Researchers at University of California-Irvine are testing the effects of nicotine to see if it will reduce or reverse auditory decline.
The research is part of a new project funded by the NIA division of the U.S. National Institutes of Health.
The project was recently awarded $640,473 in grant money for 2021 to determine, in humans and mice, whether nicotine’s effects can restore auditory function.
It began a few months ago and will continue until at least the end of 2021. (If successful, it could continue to receive more funding every year, until the end of 2025.)
Worth pointing out: nicotine, in this context, is NOT related to tobacco, smoking, or vaping. This is some sort of pharmaceutical nicotine, apparently:
“Because nicotine enhances cortical and cognitive function, pharmaceutical companies are developing nicotine-like drugs … These drugs are non-addictive (unlike nicotine in tobacco), yet nicotine also is non-addictive when given topically or orally.”
And, according to the project description, a positive outcome “will facilitate the translation of nicotine-based therapeutic treatments for hearing loss to clinical populations.”
Here is a shortened version of the project Abstract and Public Health Relevance Statement (formatting and emphasis ours):
Ideally, a combination of drug treatment with hearing aids and behavioral training could restore auditory function, but the development of pharmacological treatments requires a better understanding of the mechanisms by which candidate drugs improve hearing.
The goals of this proposal are to develop biomarkers of altered auditory processing in aging mice and humans, and using these biomarkers, to test the hypothesis that nicotine can normalize these age-related central auditory deficits.
Because nicotine enhances cortical and cognitive function, pharmaceutical companies are developing nicotine-like drugs to target cognitive deficits in aging. These drugs are non-addictive (unlike nicotine in tobacco), yet nicotine also is non-addictive when given topically or orally. However, its clinical benefits have not been exploited except as an aid to stop smoking.
We hypothesize that: 1) acute nicotine compensates for the age-related decline in inhibition by exciting the remaining inhibitory neurons; 2) chronic nicotine exposure (CNE) upregulates nicotinic acetylcholine receptors (nAChRs); and, as a result, 3) acute nicotine and/or CNE will reduce or reverse the age-related auditory decline.
We will test these hypotheses in both mouse and human at the level of cells (mouse in vitro brain slice), neural systems (mouse in vivo physiology; human brain imaging and EEG) and behavior (human psychoacoustics).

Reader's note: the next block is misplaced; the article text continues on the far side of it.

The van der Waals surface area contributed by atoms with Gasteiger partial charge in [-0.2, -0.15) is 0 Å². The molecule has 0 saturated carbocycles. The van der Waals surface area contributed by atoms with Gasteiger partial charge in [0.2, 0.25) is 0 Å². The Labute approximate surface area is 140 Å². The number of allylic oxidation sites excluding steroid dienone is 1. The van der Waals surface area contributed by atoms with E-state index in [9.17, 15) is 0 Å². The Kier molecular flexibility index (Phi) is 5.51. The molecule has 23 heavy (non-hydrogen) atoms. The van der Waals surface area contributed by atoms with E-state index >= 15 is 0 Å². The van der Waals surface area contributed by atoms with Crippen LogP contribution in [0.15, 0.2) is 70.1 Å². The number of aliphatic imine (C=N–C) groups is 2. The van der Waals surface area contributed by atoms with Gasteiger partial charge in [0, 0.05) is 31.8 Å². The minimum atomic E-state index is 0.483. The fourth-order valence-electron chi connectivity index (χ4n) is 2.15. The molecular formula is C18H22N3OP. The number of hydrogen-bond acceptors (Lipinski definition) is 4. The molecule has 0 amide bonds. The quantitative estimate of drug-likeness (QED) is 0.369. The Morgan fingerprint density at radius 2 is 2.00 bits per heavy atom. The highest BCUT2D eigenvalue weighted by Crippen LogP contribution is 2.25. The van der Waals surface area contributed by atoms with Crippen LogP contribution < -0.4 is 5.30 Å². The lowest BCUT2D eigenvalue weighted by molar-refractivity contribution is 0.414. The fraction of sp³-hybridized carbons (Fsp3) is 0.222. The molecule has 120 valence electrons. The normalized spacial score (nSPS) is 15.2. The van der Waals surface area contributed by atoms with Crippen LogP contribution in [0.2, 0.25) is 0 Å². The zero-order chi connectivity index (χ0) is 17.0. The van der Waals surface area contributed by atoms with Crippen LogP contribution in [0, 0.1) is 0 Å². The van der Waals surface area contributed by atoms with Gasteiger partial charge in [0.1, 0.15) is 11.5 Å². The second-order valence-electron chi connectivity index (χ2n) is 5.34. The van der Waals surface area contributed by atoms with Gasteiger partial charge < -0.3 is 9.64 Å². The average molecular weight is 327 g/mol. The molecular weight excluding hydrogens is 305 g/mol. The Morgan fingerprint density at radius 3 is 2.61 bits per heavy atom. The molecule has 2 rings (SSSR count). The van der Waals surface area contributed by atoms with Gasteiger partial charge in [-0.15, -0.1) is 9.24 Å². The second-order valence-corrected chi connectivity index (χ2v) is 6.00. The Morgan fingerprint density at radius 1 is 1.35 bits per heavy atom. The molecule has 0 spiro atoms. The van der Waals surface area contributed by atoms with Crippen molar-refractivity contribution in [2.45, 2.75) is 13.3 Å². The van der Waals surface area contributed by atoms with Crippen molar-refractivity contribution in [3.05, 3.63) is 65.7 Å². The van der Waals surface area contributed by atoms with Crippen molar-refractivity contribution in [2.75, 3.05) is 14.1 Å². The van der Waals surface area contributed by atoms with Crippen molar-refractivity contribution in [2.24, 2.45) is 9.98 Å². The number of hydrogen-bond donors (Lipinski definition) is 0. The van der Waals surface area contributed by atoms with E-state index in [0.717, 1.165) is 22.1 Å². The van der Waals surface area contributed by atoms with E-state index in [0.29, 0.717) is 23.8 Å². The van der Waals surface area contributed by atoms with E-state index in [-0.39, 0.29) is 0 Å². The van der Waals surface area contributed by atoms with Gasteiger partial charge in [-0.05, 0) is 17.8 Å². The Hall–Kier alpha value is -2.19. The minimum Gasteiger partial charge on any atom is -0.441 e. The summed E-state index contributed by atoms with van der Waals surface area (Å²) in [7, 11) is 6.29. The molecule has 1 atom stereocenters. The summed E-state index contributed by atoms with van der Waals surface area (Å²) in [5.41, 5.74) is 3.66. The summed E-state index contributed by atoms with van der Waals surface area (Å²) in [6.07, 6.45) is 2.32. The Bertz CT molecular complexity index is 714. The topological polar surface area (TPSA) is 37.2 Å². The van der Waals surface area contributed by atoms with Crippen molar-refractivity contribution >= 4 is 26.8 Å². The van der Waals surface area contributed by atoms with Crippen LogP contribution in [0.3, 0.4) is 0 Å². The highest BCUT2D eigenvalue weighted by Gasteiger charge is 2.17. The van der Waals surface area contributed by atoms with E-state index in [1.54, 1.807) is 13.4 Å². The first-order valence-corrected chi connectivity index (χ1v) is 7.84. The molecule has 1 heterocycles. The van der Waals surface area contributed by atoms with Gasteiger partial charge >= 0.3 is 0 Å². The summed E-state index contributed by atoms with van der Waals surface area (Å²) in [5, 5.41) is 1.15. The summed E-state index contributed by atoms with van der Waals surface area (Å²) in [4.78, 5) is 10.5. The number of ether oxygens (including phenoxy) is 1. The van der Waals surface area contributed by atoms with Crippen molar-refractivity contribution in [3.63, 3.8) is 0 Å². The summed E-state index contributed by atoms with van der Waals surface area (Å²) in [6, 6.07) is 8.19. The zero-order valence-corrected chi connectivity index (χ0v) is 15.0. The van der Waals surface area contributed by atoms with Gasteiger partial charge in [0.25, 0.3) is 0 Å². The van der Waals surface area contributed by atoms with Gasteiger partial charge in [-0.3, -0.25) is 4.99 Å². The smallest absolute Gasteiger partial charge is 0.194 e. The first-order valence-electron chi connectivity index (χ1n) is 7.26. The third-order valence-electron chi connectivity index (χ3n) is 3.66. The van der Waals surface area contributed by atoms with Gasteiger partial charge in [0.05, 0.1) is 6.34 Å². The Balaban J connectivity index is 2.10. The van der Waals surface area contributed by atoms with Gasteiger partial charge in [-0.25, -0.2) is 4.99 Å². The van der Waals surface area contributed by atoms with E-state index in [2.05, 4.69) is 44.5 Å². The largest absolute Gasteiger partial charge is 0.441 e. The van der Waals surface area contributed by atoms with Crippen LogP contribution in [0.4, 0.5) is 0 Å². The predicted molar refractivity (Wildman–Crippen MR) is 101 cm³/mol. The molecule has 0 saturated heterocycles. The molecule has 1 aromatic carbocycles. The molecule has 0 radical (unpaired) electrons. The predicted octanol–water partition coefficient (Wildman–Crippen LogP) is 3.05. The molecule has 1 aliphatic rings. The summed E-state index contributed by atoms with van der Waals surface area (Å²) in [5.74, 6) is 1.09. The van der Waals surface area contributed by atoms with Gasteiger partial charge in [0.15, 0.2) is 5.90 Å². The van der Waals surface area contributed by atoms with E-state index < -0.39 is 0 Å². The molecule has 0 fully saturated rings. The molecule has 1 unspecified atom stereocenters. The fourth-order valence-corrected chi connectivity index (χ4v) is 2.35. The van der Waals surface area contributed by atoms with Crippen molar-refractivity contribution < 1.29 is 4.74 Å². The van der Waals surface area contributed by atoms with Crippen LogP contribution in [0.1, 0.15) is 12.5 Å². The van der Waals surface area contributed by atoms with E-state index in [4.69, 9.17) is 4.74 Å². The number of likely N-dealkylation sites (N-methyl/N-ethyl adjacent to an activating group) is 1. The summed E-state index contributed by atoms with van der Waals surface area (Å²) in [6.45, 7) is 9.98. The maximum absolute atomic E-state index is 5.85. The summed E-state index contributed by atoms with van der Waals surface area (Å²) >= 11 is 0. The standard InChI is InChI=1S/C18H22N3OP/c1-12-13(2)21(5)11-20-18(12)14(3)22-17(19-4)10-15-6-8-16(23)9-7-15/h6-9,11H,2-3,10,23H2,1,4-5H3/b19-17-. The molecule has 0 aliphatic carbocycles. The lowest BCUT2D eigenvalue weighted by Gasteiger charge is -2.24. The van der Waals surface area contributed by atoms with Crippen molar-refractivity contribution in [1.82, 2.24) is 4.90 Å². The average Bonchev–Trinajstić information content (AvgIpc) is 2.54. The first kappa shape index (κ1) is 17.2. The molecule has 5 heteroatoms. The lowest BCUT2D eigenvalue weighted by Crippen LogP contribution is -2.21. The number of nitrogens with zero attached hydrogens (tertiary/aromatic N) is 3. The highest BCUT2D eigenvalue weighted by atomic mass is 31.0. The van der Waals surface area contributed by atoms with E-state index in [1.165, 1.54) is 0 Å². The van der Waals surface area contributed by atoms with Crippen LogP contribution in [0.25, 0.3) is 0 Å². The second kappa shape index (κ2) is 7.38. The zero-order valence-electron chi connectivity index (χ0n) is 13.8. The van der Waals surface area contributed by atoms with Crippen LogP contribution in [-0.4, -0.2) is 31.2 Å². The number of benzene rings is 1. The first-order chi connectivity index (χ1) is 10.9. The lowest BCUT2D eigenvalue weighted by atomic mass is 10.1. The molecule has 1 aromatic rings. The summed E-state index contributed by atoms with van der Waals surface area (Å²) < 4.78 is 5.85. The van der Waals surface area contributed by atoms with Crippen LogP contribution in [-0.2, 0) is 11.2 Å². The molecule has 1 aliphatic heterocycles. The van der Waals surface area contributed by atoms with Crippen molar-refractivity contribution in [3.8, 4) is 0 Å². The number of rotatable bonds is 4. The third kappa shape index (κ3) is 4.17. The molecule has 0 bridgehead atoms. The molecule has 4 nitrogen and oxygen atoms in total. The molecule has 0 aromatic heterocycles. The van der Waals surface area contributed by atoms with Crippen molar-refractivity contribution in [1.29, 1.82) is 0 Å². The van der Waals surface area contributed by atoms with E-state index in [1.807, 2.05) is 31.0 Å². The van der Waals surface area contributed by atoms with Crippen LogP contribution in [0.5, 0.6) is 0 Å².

- Aim 1 will determine in mouse whether age-related decline in auditory spectrotemporal processing is reversed by acute nicotine or CNE, and characterize the associated cellular mechanisms.
- Aim 2 will identify, in humans, age-related changes in receptive field properties in auditory cortex using novel fMRI techniques and determine if nicotine reverses these changes using psychoacoustics, fMRI and EEG.
This project features a multifaceted, parallel approach in mouse and human. Each Aim will:
- examine auditory processing at multiple adult ages;
- use similar acoustic stimuli in both species, accounting for species differences in hearing, to target common mechanisms;
- test the effects of nicotine.
A successful outcome will promote an integrated understanding across levels, from cellular mechanisms to perception, and facilitate translation of nicotine-based therapeutic treatments to clinical populations.
Public Health Relevance Statement
Nicotine enhances auditory and cognitive functions because it mimics the brain’s system for “paying attention” to important sounds amid distractions (for example, understanding speech in a noisy environment). In part, nicotine does this by activating inhibitory neurons in the auditory cortex. Since age-related hearing deficits result in part from the loss of inhibitory neurons, this project will determine, in humans and mice, whether nicotine’s effects can compensate for reduced inhibition in aging and thereby restore auditory function.
For some more background on the science and theory behind nicotine and hearing, here is a good paper from last year:
Nicotine Enhances Auditory Processing in Healthy and Normal-Hearing Young Adult Nonsmokers March 2020
Nicotine improves auditory performance in difficult listening situations. The present results support future investigation of nicotine effects in clinical populations with auditory processing deficits or reduced cholinergic activation.
The UC Irvine project described in this post is part of the story. There is also a separate project, also at UC Irvine, titled, “Nicotinic enhancement of auditory-cognitive processing.” (Also awarded a grant worth over $600,000.)
From the project narrative section of the description:
The drug nicotine enhances auditory-cognitive function because it “hijacks” the brain’s endogenous system for directing attention to important sounds (for example, understanding speech in a noisy environment). This project seeks to determine if one kind of nicotine receptor (a2 subtype) and one kind of neuron (VIP) in two key regions of the cerebral cortex (auditory cortex and prefrontal cortex) play essential roles in nicotine’s effects. The long-term goal is to understand brain mechanisms of auditory processing and guide development of novel drug treatments for auditory-cognitive disorders.
We will be following this research and these nicotine/hearing improvement projects and posting updates as important milestones are met.
This article is an unfinished draft and a work in progress. You are accessing it early because this not-yet-public link is sent to email subscribers.
Exported on 05/01/2021 from the HHS Tracking Accountability in Government Grants System (TAGGS), http://taggs.hhs.gov, Project Number 1R01AG067073-01A1